The Constitution requires that the number of members each state sends to the U.S. House of Representatives be based its share of the nation’s population. Article I Section 2 of the Constitution further specifies that the number of seats in the House (as set by the Congress) are to be distributed proportionally among the states on the basis of a census to be conducted every ten years. A census of the United States population has been conducted every ten years since 1790. No other nation has such a long history of collecting detailed information about its population and other important demographic characteristics.
The year 2000 Census, currently under way, is the 22nd decennial Census of the United States of America. The most immediately important political consequence of the census will be the apportionment of the U.S. House of Representatives’ 435 congressional districts for the 2002 elections. A state that had 5/435ths of the nation’s population in 1990 currently sends five representatives to the U.S. House. If it still has the same proportion of the U.S. population within its borders in 2000, it will keep its five representatives. The populations of each state, however, do no grow at the same rate. Consequently, some states’ shares of the nation’s population will have declined over the past ten years. Those states will lose House members while states that have seen their populations grow relatively faster will gain seats. Once the census numbers are collected and certified, they will be passed to the legislatures of each state for the purpose of drawing new congressional districts. The year 2002 congressional elections will be contested in these new districts. (Even states that retain the same number of representatives as in 1990 will need to re-draw their congressional districts to keep each district equal in terms of population.)
To Sample or Not to Sample
The Constitution requires in Article I Section 2 that an “actual Enumeration” of the nation’s population be made ” in such Manner as [Congress] shall by Law direct.” Some have argued that this requires a literal counting of each individual in the United States. However, because many groups–especially the poor and minorities–were under-counted in 1990, others have called for a “sampling” of the U.S. population which could then be used to estimate the population of each city, state and, in turn, the entire nation. The contention is that such a strategy would produce a more accurate enumeration than an “actual” one.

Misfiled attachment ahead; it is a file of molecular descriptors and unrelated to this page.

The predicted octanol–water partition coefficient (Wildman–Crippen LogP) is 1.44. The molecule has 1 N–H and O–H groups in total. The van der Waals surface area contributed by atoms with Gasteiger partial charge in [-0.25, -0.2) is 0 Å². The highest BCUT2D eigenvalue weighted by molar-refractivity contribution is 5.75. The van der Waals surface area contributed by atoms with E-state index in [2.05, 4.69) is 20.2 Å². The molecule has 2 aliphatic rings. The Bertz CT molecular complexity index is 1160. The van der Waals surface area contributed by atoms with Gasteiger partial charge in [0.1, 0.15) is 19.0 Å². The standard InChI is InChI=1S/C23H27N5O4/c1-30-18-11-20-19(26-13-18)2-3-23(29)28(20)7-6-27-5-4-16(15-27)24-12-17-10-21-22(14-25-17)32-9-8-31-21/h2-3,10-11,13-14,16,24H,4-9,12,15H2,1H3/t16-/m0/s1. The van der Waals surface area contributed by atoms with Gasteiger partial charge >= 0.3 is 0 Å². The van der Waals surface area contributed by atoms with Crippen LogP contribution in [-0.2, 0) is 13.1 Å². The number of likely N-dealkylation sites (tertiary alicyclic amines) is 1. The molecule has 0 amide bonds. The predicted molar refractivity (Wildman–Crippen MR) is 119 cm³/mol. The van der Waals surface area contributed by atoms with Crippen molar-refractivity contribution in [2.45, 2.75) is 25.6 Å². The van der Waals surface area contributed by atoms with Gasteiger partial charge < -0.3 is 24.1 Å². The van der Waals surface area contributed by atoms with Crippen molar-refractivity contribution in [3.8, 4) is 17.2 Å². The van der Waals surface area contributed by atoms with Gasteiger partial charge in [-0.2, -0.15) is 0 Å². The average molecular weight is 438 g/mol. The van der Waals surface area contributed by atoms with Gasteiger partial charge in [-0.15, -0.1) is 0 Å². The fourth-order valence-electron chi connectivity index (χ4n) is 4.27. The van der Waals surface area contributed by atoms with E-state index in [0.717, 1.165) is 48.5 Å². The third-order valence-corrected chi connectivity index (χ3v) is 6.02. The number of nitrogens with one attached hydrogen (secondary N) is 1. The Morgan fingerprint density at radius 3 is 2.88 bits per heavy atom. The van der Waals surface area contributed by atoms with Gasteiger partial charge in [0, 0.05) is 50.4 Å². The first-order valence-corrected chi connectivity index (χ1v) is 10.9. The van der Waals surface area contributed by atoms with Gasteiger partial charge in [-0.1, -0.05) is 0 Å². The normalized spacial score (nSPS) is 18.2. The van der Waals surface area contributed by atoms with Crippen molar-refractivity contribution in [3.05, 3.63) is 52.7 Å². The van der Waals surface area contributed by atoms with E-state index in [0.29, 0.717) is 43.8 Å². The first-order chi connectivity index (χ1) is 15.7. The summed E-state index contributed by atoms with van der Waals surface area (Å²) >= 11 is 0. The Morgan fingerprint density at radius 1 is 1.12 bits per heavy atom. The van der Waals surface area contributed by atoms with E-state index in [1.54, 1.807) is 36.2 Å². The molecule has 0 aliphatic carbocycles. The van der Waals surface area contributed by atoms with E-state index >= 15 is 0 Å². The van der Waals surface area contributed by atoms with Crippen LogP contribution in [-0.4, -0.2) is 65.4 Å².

After extensive congressional debate, the decision was made to move forward in the year 2000 with an actual enumeration. While the Supreme Court has not weighed in on the constitutionality of sampling, it has ruled that a census based only on sampling would violate current congressionally established laws regarding the census. All is not settled on this matter, however, as the Bureau of the Census intends to conduct not one but two counts in this year’s census. The traditional “actual enumeration” results will be released in tandem with a second set of “sampled” results. Critics of this plan argue that the release of two sets of census results will lead to bitter political and legal debates over which set of numbers are more accurate. They also contend that instead of conducting a second count, time and energy ought to be committed to aggressive promotion and outreach in previously under-counted communities to assure the actual enumeration is as accurate as possible.
Why All These Questions?
Most Americans do not realize what is at stake when they fill out (or choose not to fill out) their census forms. Many people, particularly among the one in six who have received the “long form” of the Census, have expressed concern about the amount of detail they are asked to provide about themselves and their households. They wonder why the government needs so much information about individual Americans.
In addition to collecting population data for the purposes of accurately apportioning congressional districts, the federal government uses census data, among other reasons, to determine:
- The allocation of federal funding for education programs in states and communities.
- National social and health statistics used by a variety of agencies for policy purposes.
- The allocation of federal dollars for law enforcement, federal highway projects, aid to farmers and many other federally financed activities and programs.
- A wide variety of economic statistics that become the basis of the nation’s economic policies.
The Census and Individual Privacy
The U.S. Bureau of the Census is required to keep individual census data absolutely confidential for seventy-two years. The data that is used for congressional redistricting and the other purposes noted above is made available to other governmental departments and agencies in aggregate format only. This means that it is impossible to determine which specific households provided what kinds of information, but statistics are available for relevant geographic areas, e.g. towns, cities, counties and states. Genealogists and other researchers anxiously await the end of the seventy-two year confidentiality period and the public release of census data because of the rich details it provides about the everyday lives of the American people.